Of course, bad teams have to get better somehow, and money needs to be spent, since it doesn’t do anyone any good to have extra budget flexibility go back into the owners’ pockets. This is a simple argument, to which the simplest counter-argument is

  • who cares
  • do something

I know I’m tired of not caring. I know I want to be passionate about the Mariners again, and I know I’d be excited by a new Ellsbury or Choo. Ultimately we just want to feel, and it’s such a rush when the team makes headlines with an acquisition. It makes it so much fun to look forward, it makes it so much fun to daydream, and fans can worry only so much about crap like “being responsible”. But a business can’t stand to give in to emotion like that. You must stay the course of responsibility. If you get frustrated with under-performance and become irresponsible, that can make the problem only worse, kickstarting a miserable death spiral from which there’s little hope of recovery. Recovery, that is, without starting over again.

Here’s maybe the neatest thing, though, at least for fans of bad teams, like us: while we can often identify what is and isn’t responsible front-office behavior, baseballing success isn’t determined just by responsibility. There’s this huge, huge element of luck, or at least unpredictability, that allows a team like the Giants to win two world championships during the Barry Zito Era. The Cardinals can make a World Series with a shortstop like Pete Kozma, and the Mariners can make a World Series with a somewhat irresponsible front office, so it’s not like signing Ellsbury would mean anything other than the Mariners signed Jacoby Ellsbury. All that would guarantee is that Ellsbury would suit up in the uniform. There’s not actually any telling how it would play out, and this gives more substance than you might like to admit to the “who cares / do something” crowd. Who cares? Do something. It might work out super. Maybe it won’t, but maybe the responsible course wouldn’t work out, either.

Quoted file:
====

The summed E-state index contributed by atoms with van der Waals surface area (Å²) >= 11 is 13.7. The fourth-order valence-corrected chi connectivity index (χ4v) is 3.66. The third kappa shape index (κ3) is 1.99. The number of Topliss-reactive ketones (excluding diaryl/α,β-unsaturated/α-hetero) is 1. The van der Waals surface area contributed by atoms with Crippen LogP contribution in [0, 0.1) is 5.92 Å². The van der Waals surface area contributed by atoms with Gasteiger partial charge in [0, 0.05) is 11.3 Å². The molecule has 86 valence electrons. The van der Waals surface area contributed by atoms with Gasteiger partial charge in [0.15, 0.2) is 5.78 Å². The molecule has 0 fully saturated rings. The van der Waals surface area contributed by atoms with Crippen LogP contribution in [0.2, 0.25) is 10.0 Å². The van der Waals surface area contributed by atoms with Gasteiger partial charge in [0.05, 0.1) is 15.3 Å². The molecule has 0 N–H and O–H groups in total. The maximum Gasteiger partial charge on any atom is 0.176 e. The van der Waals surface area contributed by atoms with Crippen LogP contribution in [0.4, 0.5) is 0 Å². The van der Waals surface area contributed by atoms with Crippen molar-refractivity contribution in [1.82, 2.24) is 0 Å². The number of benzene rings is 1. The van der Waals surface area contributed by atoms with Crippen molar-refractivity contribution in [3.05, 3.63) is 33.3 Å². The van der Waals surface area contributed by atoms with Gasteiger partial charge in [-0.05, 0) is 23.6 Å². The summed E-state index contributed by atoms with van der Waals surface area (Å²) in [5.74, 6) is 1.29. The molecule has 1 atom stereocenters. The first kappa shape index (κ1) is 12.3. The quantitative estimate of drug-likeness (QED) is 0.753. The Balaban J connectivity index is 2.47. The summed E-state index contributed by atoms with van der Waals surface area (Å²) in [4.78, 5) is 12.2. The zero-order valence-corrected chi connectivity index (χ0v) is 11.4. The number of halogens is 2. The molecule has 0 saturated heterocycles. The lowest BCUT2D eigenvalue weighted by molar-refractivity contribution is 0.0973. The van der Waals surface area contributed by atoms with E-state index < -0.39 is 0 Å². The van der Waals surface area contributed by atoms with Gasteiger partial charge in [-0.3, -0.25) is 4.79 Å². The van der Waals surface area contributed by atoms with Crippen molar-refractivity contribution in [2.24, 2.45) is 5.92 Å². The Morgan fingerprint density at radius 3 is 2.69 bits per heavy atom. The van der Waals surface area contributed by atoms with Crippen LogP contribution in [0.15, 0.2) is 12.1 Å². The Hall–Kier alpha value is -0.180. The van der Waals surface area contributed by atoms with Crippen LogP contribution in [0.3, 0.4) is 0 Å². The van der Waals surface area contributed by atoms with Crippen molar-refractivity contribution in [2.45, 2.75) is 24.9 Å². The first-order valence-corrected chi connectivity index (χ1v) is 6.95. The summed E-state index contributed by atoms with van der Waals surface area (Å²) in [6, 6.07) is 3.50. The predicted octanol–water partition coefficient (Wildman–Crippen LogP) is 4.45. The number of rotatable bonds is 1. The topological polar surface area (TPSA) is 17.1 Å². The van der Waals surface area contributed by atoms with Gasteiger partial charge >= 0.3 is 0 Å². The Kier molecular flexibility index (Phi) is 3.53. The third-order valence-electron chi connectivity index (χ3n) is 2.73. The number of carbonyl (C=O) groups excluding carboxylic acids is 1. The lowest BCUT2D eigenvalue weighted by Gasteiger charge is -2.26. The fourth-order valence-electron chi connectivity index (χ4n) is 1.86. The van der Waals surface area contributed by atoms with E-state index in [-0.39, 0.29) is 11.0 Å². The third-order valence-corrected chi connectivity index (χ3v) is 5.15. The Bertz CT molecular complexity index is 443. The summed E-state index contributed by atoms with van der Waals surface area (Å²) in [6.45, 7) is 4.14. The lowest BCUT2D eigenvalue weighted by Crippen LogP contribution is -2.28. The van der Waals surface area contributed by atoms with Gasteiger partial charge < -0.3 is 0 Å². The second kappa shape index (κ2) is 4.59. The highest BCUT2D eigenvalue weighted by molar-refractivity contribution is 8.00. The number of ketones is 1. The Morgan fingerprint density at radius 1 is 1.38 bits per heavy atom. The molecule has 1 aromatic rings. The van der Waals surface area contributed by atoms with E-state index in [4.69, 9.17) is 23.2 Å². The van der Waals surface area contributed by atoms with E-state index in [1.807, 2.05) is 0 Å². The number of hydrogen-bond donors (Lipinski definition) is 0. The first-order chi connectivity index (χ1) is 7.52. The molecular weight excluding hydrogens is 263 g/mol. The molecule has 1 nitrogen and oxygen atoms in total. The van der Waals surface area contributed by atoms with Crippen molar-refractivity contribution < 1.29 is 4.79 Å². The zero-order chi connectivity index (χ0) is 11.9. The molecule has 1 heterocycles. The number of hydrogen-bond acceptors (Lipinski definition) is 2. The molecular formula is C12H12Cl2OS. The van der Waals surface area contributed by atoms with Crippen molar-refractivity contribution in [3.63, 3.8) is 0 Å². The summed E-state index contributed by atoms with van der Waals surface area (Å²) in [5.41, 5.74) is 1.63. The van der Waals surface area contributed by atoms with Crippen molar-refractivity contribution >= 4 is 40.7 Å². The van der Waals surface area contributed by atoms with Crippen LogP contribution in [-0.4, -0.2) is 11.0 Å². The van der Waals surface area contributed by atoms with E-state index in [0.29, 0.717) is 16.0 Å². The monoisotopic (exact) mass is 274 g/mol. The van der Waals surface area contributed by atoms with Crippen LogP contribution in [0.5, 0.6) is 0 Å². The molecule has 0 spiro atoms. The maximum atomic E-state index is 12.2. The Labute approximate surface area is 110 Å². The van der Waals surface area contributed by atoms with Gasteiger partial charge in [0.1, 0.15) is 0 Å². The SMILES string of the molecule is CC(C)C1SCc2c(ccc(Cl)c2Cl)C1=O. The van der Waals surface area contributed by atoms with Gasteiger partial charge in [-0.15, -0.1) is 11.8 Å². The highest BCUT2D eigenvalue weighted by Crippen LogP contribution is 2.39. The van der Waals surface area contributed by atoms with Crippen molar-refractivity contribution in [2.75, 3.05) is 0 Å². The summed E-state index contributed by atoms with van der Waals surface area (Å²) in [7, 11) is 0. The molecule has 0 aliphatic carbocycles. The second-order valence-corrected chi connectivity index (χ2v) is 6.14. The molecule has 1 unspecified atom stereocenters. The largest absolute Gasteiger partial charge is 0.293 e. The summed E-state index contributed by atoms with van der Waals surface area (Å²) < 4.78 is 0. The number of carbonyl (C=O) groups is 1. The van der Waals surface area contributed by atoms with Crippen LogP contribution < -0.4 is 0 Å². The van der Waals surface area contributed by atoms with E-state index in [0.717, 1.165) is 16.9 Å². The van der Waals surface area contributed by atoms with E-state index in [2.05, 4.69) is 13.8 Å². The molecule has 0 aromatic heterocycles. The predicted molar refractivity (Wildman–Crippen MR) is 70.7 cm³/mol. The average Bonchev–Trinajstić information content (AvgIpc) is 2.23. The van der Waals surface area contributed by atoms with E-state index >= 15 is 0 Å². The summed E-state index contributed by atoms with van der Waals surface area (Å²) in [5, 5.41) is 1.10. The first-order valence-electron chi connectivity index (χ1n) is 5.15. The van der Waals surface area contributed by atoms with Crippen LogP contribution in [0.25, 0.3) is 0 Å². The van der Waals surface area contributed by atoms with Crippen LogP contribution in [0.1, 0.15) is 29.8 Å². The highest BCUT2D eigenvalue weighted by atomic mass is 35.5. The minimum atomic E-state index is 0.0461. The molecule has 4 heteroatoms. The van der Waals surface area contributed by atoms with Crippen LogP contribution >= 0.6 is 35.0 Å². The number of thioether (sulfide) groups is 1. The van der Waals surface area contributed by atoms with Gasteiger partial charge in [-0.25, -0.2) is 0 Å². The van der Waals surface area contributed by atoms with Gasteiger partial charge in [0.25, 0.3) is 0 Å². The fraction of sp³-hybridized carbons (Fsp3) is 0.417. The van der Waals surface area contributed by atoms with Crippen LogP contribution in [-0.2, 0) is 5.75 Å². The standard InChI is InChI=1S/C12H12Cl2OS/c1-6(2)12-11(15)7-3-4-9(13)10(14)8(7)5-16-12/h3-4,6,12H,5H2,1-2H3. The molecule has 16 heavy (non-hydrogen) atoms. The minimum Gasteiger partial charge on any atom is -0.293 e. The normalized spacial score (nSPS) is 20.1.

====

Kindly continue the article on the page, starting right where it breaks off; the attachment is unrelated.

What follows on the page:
The Mariners are likely to go hard after Jacoby Ellsbury. They might sign him, and if they do, they’ll be committing nine figures. On paper, it probably won’t be the smartest thing. There would, however, be points in support, and we’d all be pretty fleetingly excited, and when it’s all said and done, welp, lots of stuff is going to happen that we didn’t see coming. The reality of an unknowable future can be used to justify anything, dangerously, but then there is a reason for that. There’s certain comfort in chaos.


34 Responses to “The Simplest Argument Against A Big-Ticket Signing”

  1. spuuky on November 7th, 2013 4:02 pm

    Well, yes, X wins for X-wins-worth of dollars is not “getting ahead.” But there are also practical limitations to this theroy in place.

    You can’t spend $1 on a nearly infinite number of dudes who provide tiny value even if it’s the best dollar/wins ratio, because there are only so many roster spots and only so many people who can play at once. One 5 WAR guy at $50m is more valuable than five 1 WAR guys at $10m each for that reason, most of the time; the exception being if you literally can’t find enough other players of value, which… well, the Mariners might be in that boat but I don’t want to feel that way.

    At any rate the 5 WAR guys are a lot rarer so you want to get the ones you can, and worry about filling up the rest of your spots with 1 WAR guys later.

    Now, whether or not you want to count on anyone in particular being a 5 WAR guy instead of devolving into a 2 WAR guy in the second year of his contract is another matter…

  2. Jeff Sullivan on November 7th, 2013 4:18 pm

    How long is he going to be a 5 WAR player? How long are you going to need to commit to him to get him signed?

  3. bat guano on November 7th, 2013 4:42 pm

    “Comfort in Chaos”

    A fitting Mariner slogan for 2014? I like it a lot better than “Anything Can Happen”

    Nice read Jeff. Thanks.